I MUST BE MAD. IT IS A MISERABLE DAY AND I AM TRUDGING AROUND A wind-swept graveyard in the parish of Ventry, on the Dingle peninsula. This is the most westerly point in Ireland--"next parish, America." Sudden squalls, mixed with hailstones, batter the gravestones. Yet, ever since daybreak, people have been braving the elements to make the three, seven or nine clockwise rounds that are prescribed by the ritual of the turus, or "pattern." They say a decade of the rosary with each round and a special prayer for the occasion, which starts in Irish, Go mbeannaithear duit a Chaitli n Naofa ("Hail to you, Blessed Catherine").
Today is the feast of Saint Catherine of Alexandria in Egypt, Ventry's patron saint. Though not an official church holiday anywhere else, today is a special day in this parish. Apart from absolutely necessary duties such as milking the odd cow, no normal work is permitted. There has been a special Mass for the Feastday at 10 o'clock and the rest of the day is one long celebration.
Old people and sick people and recluses who have not emerged from their houses all year arise from their beds and make the supreme effort to perform the \o7 turus \f7 and, greatly invigorated by the exercise, are later found in the nearby pub, toasting each others' health and that of the saint with Guinness and gusto. People from the surrounding parishes come to do the rounds and to take part in the evening revelries. Expats like myself, forlorn in linguistic exile in Dublin, make the 200-mile journey with their families, daring life and limb on treacherous, rain-slicked roads to get home for the pattern.
Linguistic exile? Yes, nothing less, because this is the \o7 Gaeltacht\f7 , or Irish-speaking area, of the Dingle peninsula, \o7 Corcha Dhuibhne\f7 . Composed of the seven ancient parishes on the peninsula's westernmost tip, this approximately 12-by-7-mile area is one of the last strongholds of the Munster dialect of Irish, by far the most musical and resonant of the three main dialects, the others being the Connacht and Ulster dialects. It was in the province of Munster that the old literary and manuscript tradition was kept alive. And it is here that the language has held out in almost pristine form, in spite of the constant danger of erosion by the ever-powerful presence of English.
It was here to my aunt's house in the village of Cahiratrant that I was fostered out at the age of 5. Until then, I had lived quite happily in England, and though Irish was spoken in the house, I had only a passive knowledge of the language. But what I was to experience on the Dingle peninsula was a great sense of relief, a sense of belonging, of being a link in a long familial chain. What delighted me more than anything else was the \o7 dinnsheanchas\f7 , the stories we tell each other about the landscape as we walk around it. And with an unbroken literary tradition of 1,500 years and countless millennia of an oral tradition behind it, this mytho-poetic dimension to the landscape is rich and variegated and deeply nuanced.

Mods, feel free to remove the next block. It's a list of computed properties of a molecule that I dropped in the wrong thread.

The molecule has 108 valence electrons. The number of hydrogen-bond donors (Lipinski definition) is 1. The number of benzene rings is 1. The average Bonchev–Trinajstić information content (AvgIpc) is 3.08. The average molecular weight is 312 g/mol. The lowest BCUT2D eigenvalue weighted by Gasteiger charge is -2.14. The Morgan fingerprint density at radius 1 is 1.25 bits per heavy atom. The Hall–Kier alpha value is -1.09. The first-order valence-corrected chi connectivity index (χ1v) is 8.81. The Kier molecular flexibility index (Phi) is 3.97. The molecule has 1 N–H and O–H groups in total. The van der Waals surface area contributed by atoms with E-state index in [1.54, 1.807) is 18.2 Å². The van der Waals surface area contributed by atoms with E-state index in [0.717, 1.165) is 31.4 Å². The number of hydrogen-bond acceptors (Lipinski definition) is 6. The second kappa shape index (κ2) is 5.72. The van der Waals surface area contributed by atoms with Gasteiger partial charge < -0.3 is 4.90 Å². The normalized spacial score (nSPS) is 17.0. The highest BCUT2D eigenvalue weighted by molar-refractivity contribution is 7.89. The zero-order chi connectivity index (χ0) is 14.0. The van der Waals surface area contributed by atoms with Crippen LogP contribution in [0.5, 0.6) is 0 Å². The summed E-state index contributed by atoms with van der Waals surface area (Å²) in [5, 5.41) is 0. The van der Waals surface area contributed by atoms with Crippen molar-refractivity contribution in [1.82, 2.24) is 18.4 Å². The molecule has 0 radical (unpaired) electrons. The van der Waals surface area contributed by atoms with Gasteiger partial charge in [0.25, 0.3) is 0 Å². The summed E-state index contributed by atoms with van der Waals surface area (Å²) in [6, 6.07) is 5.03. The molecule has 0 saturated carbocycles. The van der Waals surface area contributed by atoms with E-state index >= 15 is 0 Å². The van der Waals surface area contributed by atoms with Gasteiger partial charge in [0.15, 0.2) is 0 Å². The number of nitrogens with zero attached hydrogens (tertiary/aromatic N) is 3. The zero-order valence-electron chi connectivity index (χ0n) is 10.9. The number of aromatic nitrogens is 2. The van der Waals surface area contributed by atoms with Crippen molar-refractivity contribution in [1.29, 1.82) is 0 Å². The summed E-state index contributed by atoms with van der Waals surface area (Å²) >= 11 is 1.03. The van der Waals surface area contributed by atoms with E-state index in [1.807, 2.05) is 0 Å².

THIRTY-SEVEN MILES LONG AND NEVER MORE THAN 10 MILES WIDE, the Dingle peninsula rises out of the broad Atlantic like some humped, mythical sea creature. Its stunning scenery is probably best known to Americans from David Lean's epic "Ryan's Daughter." Even the Irish National Tourist Agency assiduously markets the area as " 'Ryan's Daughter' Country"--to the chagrin of us locals, who, in the course of going to work and to church and raising families, know better. And as dramatic as the scenery looks in Technicolor, the best camera work cannot capture the effects achieved naturally here by the simple play of light on water: from the thrilling shine of silver when the sea is calm to the purple and indigo hues that color it in full swell. All four seasons of the year can be encountered here in a single day: from the spring light of morning to a torrid, almost subtropical midday, to wet, high winds toward evening, followed by cool night breezes.
There are other good reasons to come\o7 ,\f7 from the fishing and Gulf Stream sea life (including great tortoises and Fungie, the famously friendly dolphin of Dingle town harbor) to the local artists and crafts people to the beautiful and desolate Blasket Islands (where the Irish language was rediscovered by European philologists at the turn of the century). But the other great, unquantifiable charm of the area is the people, and their natural gift for conversation. Locals believe that the art of talking dies out east of the Shannon River. Here in Dingle, all is nod and wink, arpeggio and innuendo. The talk eddies and spins, rises, soars and dives like a verbal equivalent of the aerial acrobatics of the ravens that fly above us. Indeed, you can often find more poetry in a Dingle pub than between the covers of most books. And in recent years, an increasing number of Irish and non-Irish alike come for the Gaelic courses offered on the peninsula.